What sets a liberal arts education apart?

Think back to when you chose to attend Loras College. You certainly had a reason. It could have been anything from academics, to sports, to the campus community and atmosphere. For most people, school size also plays a large role in their college decision. Of course, Loras College is a small, liberal arts college. We all chose to come here – but why? What sets a liberal arts education apart?

“There are a lot of studies indicating that students who attend liberal arts schools are more successful than their large-school counterparts,” Dr. Adam Moser explained. “There’s plenty of data which documents that, but no one says why. What’s the secret sauce about a small liberal arts school that makes these outcomes possible?”

One study published by Richard A. Detweiler may have the answer.

“In general, his data suggests that the relationships [faculty and staff] build with the students are the secret sauce that leads to their future success,” Dr. Adam Moser said, summarizing the research. “Graduates who had meaningful relationships with their professors had lots of positive outcomes.”

Associate Dean of Students Kim Walsh can also attest to these positive outcomes experienced by Loras graduates.

“Students with liberal arts degrees tend to possess many of the qualities, skill sets, and aptitudes that are in highest demand in the workforce, such as communication skills, teamwork skills and analytical skills,” Walsh said. “Students with liberal arts degrees learn how to learn. Students develop a passion for learning and carry it with them for the rest of their lives. A variety of careers are available to you with a liberal arts degree, and employment rates are looking good for liberal arts majors – many employers believe they acquire a broad range of skills.”

In his study, Detweiler focused on student outcomes, surveying around a thousand college graduates. Half of his interviewees received their degree from a liberal arts college, and half did not. The key to this study was that Detweiler wasn’t focused on the perceived value of their institution or liberal arts education; rather, Detweiler focused on their experiences in college and their experiences after college. What Detweiler found was consistent with what Dr. Moser and Kim Walsh said – that our graduates have success in their careers after acquiring a liberal arts degree. But what is the cause of that success? Positive experiences.

According to Detweiler’s study, graduates who had more positive experiences in college – students who participated in class discussions, discussed philosophical or ethical issues in their classes, had a good relationship with their professors, and knew their professors knew their name – tended to have greater measures of life success. So that “secret sauce” mentioned above boils down to these things, which we almost take for granted at Loras. But it’s these aspects of Loras that makes our education so unique and fulfilling for students here. Do we recognize these benefits while attending this institution?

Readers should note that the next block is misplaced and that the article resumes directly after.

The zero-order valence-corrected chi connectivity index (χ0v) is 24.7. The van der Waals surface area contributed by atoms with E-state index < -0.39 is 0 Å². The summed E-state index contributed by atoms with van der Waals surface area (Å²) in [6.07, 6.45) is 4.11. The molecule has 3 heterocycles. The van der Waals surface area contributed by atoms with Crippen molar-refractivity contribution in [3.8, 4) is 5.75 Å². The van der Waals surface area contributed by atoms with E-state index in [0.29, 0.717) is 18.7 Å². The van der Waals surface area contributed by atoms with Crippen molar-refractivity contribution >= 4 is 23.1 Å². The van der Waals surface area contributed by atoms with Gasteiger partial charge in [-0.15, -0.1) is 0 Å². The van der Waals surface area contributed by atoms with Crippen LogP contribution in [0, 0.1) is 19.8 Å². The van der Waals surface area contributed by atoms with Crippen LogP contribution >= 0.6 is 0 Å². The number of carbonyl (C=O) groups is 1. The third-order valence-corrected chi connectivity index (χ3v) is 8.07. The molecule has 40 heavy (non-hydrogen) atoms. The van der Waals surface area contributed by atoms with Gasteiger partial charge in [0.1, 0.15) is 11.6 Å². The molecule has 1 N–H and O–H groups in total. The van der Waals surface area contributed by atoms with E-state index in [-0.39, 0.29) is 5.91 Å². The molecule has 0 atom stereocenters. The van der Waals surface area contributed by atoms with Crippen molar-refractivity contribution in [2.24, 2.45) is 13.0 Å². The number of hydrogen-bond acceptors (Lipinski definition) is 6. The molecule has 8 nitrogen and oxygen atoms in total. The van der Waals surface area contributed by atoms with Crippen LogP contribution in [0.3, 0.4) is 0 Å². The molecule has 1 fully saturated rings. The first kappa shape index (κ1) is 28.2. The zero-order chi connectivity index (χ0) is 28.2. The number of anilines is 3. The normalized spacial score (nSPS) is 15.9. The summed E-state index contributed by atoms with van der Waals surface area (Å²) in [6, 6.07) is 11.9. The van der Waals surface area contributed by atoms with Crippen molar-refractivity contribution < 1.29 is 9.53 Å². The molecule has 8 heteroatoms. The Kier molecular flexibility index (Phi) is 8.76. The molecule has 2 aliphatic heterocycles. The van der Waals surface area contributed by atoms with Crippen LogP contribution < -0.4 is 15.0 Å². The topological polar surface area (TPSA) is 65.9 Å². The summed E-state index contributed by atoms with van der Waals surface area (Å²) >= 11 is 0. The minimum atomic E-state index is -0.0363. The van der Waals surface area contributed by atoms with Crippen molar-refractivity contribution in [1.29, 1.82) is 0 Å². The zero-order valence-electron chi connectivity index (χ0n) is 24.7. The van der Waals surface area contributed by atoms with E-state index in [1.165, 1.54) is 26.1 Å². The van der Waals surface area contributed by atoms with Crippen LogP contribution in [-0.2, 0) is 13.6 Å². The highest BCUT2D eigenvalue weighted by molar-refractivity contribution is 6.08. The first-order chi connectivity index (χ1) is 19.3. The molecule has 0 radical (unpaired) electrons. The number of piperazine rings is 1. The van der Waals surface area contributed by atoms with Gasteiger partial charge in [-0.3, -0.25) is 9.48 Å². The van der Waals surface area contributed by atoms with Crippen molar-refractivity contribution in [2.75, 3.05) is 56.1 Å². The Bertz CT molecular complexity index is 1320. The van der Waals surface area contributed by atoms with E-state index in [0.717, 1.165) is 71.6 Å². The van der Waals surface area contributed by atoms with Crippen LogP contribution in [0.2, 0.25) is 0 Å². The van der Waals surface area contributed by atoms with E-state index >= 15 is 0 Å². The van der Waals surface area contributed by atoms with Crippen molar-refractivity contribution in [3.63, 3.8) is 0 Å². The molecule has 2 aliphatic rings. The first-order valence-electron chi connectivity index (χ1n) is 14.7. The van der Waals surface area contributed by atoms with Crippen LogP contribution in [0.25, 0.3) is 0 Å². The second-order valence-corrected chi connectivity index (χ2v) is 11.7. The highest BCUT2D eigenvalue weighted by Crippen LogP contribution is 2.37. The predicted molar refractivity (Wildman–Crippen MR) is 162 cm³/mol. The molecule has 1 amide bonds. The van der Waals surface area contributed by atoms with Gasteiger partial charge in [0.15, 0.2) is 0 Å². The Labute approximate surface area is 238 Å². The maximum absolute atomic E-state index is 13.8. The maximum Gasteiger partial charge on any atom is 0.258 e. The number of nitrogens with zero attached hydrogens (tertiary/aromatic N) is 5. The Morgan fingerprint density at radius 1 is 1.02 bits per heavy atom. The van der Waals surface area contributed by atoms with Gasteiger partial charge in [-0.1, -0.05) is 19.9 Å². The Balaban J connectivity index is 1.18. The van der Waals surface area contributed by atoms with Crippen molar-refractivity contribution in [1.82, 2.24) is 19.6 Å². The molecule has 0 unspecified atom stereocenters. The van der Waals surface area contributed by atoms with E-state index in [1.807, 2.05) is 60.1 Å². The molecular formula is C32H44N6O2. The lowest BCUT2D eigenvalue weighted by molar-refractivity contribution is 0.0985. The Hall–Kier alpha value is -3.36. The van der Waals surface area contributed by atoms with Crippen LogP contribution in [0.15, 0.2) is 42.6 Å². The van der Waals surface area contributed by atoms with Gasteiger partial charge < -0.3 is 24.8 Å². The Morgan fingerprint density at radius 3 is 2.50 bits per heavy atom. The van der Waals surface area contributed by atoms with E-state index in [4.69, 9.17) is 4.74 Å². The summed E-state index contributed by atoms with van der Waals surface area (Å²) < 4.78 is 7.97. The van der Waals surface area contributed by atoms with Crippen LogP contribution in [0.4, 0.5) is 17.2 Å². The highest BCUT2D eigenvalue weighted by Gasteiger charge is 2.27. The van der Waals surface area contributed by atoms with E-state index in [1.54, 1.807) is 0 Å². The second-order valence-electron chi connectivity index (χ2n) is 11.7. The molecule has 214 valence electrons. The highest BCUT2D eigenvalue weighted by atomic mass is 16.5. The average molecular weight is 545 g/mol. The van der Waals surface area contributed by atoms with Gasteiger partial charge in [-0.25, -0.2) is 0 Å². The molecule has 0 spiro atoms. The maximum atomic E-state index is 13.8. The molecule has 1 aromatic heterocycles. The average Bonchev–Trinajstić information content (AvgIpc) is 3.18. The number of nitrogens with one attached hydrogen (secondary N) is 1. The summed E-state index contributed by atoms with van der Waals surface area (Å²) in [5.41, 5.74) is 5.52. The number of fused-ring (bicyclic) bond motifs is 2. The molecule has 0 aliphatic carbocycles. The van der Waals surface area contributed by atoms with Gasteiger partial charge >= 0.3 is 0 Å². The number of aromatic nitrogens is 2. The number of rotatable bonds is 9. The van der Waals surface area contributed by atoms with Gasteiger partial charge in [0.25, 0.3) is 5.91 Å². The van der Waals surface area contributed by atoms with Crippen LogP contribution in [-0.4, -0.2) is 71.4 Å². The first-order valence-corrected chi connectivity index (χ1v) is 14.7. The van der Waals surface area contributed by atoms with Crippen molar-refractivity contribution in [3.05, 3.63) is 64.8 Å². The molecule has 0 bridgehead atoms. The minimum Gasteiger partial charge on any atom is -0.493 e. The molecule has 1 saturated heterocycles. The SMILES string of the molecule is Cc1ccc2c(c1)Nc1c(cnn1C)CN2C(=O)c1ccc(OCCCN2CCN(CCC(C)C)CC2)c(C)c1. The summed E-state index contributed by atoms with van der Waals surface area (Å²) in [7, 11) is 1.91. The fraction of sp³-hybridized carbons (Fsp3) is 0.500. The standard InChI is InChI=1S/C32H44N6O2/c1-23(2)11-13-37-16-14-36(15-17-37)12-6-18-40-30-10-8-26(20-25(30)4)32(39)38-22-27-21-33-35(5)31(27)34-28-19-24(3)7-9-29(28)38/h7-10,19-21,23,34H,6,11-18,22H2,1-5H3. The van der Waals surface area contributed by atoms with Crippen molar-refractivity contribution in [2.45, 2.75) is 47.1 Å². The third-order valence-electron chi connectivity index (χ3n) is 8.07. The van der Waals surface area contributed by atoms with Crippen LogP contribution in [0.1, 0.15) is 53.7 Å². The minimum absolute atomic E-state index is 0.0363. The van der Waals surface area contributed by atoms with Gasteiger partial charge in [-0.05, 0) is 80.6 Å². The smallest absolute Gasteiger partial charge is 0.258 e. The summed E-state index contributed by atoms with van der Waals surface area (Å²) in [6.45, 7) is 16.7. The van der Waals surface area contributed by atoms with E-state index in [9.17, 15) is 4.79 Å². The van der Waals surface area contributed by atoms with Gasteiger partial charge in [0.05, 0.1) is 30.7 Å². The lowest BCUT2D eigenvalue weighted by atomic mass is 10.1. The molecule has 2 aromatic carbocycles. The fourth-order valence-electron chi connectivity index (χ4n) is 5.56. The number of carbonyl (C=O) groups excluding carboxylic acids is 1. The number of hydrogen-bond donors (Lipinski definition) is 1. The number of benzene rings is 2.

“I believe [students] do, post-graduation,” Walsh answered. “While they are in college, I think most students struggle. I often hear students say that they can’t wait to get the general education components ‘over with.’”

Although taking courses outside our majors may cause a bit of disgruntlement at times, Loras students can’t deny that the advanced general education curriculum is enriching and intellectually stimulating. We can certainly recognize the value of taking courses outside our major – and a diverse group of courses, at that. While faculty and staff can certainly get behind the Liberal Arts aspect of Loras’ identity, students here appreciate this style of education just as much.

“Liberal arts education is set apart from other modes of curriculum with the implementation of interdisciplinary courses,” said junior Zach Ney. “Such classes, such as our advanced general education requirements at Loras, instill both an appreciation for the connection between disciplines, but also offer a challenge for students to step out of their comfort zones. Both in undergraduate education and the dreaded ‘real-world’, being able to communicate within your field of study is important, but it is almost equally critical (if not more) to be able to communicate with others in different disciplines. Accordingly, I believe the most important aspect of a liberal arts education (and what sets it apart) is the implementation of curriculum that encourage interdisciplinary communication and learning.”

Another student, junior Jessalyn Roling agreed with this sentiment. “Because of my liberal arts education, I am becoming a well-rounded and informed person,” Roling said. “My wide variety of courses have given me the opportunity to discover several different fields of interest, guiding me as I discover all of my strengths. My liberal arts education has allowed me to get involved in several organizations and find jobs and internships throughout campus. Most importantly, my time at a liberal arts institution introduced me to a wide variety of incredible professors and students who challenge and motivate me every day.”

Although the specific “Liberal Arts” aspect of Loras may or may not have been what initially drew you to attend Loras – considering the sports, community, and specific academic programs that often draw students – it’s likely the reason you’ll have great career outcomes after graduation. So embrace the advanced gen. ed.’s, speak up in classes, and spend some extra time in your professors’ offices. Your future career will benefit from all the important, individualized attention you’re receiving with your liberal arts education.

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Written By :

Audrey Miller is a writer for The Lorian.

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